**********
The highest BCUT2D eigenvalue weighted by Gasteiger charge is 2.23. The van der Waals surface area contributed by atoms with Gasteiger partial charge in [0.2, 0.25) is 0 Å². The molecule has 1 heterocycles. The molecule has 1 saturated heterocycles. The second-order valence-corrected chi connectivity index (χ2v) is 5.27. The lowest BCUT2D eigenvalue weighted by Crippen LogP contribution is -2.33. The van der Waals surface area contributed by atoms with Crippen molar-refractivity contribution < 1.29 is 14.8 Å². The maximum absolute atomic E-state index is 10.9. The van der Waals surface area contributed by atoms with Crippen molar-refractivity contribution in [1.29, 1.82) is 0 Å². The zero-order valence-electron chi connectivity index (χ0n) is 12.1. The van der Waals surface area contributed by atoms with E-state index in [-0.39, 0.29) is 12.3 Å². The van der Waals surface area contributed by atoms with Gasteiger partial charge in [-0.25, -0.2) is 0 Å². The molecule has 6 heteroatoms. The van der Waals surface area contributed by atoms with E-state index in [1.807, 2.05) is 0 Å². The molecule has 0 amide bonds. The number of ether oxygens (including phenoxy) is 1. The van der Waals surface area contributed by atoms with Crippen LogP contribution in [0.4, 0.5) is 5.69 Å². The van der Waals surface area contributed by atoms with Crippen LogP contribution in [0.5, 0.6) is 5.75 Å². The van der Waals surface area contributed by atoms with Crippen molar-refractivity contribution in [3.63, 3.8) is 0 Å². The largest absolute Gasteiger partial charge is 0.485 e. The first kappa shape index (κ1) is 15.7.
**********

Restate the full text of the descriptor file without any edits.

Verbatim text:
The highest BCUT2D eigenvalue weighted by Gasteiger charge is 2.23. The van der Waals surface area contributed by atoms with Gasteiger partial charge in [0.2, 0.25) is 0 Å². The molecule has 1 heterocycles. The molecule has 1 saturated heterocycles. The second-order valence-corrected chi connectivity index (χ2v) is 5.27. The lowest BCUT2D eigenvalue weighted by Crippen LogP contribution is -2.33. The van der Waals surface area contributed by atoms with Crippen molar-refractivity contribution < 1.29 is 14.8 Å². The maximum absolute atomic E-state index is 10.9. The van der Waals surface area contributed by atoms with Crippen molar-refractivity contribution in [1.29, 1.82) is 0 Å². The zero-order valence-electron chi connectivity index (χ0n) is 12.1. The van der Waals surface area contributed by atoms with E-state index in [-0.39, 0.29) is 12.3 Å². The van der Waals surface area contributed by atoms with Gasteiger partial charge in [-0.25, -0.2) is 0 Å². The molecule has 6 heteroatoms. The van der Waals surface area contributed by atoms with E-state index in [1.807, 2.05) is 0 Å². The molecule has 0 amide bonds. The number of ether oxygens (including phenoxy) is 1. The van der Waals surface area contributed by atoms with Crippen LogP contribution in [0.4, 0.5) is 5.69 Å². The van der Waals surface area contributed by atoms with Crippen LogP contribution in [0.5, 0.6) is 5.75 Å². The van der Waals surface area contributed by atoms with Crippen molar-refractivity contribution in [3.63, 3.8) is 0 Å². The largest absolute Gasteiger partial charge is 0.485 e. The first kappa shape index (κ1) is 15.7.